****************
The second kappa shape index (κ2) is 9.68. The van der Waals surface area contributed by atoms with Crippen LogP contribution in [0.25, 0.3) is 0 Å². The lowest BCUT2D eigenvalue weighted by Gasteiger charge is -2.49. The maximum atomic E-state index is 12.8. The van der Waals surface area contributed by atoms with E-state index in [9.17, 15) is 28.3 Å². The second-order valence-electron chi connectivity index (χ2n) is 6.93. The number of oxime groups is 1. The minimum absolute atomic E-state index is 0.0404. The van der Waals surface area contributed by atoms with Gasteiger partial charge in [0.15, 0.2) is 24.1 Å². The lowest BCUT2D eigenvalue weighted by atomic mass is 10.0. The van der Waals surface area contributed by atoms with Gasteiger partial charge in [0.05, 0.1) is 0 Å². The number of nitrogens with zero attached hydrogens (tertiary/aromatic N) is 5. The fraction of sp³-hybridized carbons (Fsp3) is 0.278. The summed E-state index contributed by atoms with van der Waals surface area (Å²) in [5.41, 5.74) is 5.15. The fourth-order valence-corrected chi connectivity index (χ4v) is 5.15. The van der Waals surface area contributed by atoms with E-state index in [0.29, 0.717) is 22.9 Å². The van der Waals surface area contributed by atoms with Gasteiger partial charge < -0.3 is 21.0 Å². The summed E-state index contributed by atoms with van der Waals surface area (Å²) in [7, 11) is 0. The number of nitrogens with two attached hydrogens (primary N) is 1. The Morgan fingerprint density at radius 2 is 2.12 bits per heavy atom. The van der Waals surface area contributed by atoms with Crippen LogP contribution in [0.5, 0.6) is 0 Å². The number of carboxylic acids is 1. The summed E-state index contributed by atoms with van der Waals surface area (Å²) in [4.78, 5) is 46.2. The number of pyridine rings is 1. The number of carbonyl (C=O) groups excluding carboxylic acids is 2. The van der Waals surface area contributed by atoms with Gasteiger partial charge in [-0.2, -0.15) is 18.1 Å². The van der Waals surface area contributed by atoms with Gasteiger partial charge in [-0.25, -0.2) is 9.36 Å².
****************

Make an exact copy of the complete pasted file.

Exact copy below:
The second kappa shape index (κ2) is 9.68. The van der Waals surface area contributed by atoms with Crippen LogP contribution in [0.25, 0.3) is 0 Å². The lowest BCUT2D eigenvalue weighted by Gasteiger charge is -2.49. The maximum atomic E-state index is 12.8. The van der Waals surface area contributed by atoms with E-state index in [9.17, 15) is 28.3 Å². The second-order valence-electron chi connectivity index (χ2n) is 6.93. The number of oxime groups is 1. The minimum absolute atomic E-state index is 0.0404. The van der Waals surface area contributed by atoms with Gasteiger partial charge in [0.15, 0.2) is 24.1 Å². The lowest BCUT2D eigenvalue weighted by atomic mass is 10.0. The van der Waals surface area contributed by atoms with Gasteiger partial charge in [0.05, 0.1) is 0 Å². The number of nitrogens with zero attached hydrogens (tertiary/aromatic N) is 5. The fraction of sp³-hybridized carbons (Fsp3) is 0.278. The summed E-state index contributed by atoms with van der Waals surface area (Å²) in [5.41, 5.74) is 5.15. The fourth-order valence-corrected chi connectivity index (χ4v) is 5.15. The van der Waals surface area contributed by atoms with E-state index in [0.29, 0.717) is 22.9 Å². The van der Waals surface area contributed by atoms with Gasteiger partial charge < -0.3 is 21.0 Å². The summed E-state index contributed by atoms with van der Waals surface area (Å²) in [7, 11) is 0. The number of nitrogens with two attached hydrogens (primary N) is 1. The Morgan fingerprint density at radius 2 is 2.12 bits per heavy atom. The van der Waals surface area contributed by atoms with Crippen LogP contribution in [0.5, 0.6) is 0 Å². The number of carboxylic acids is 1. The summed E-state index contributed by atoms with van der Waals surface area (Å²) in [4.78, 5) is 46.2. The number of pyridine rings is 1. The number of carbonyl (C=O) groups excluding carboxylic acids is 2. The van der Waals surface area contributed by atoms with Gasteiger partial charge in [-0.2, -0.15) is 18.1 Å². The van der Waals surface area contributed by atoms with Gasteiger partial charge in [-0.25, -0.2) is 9.36 Å².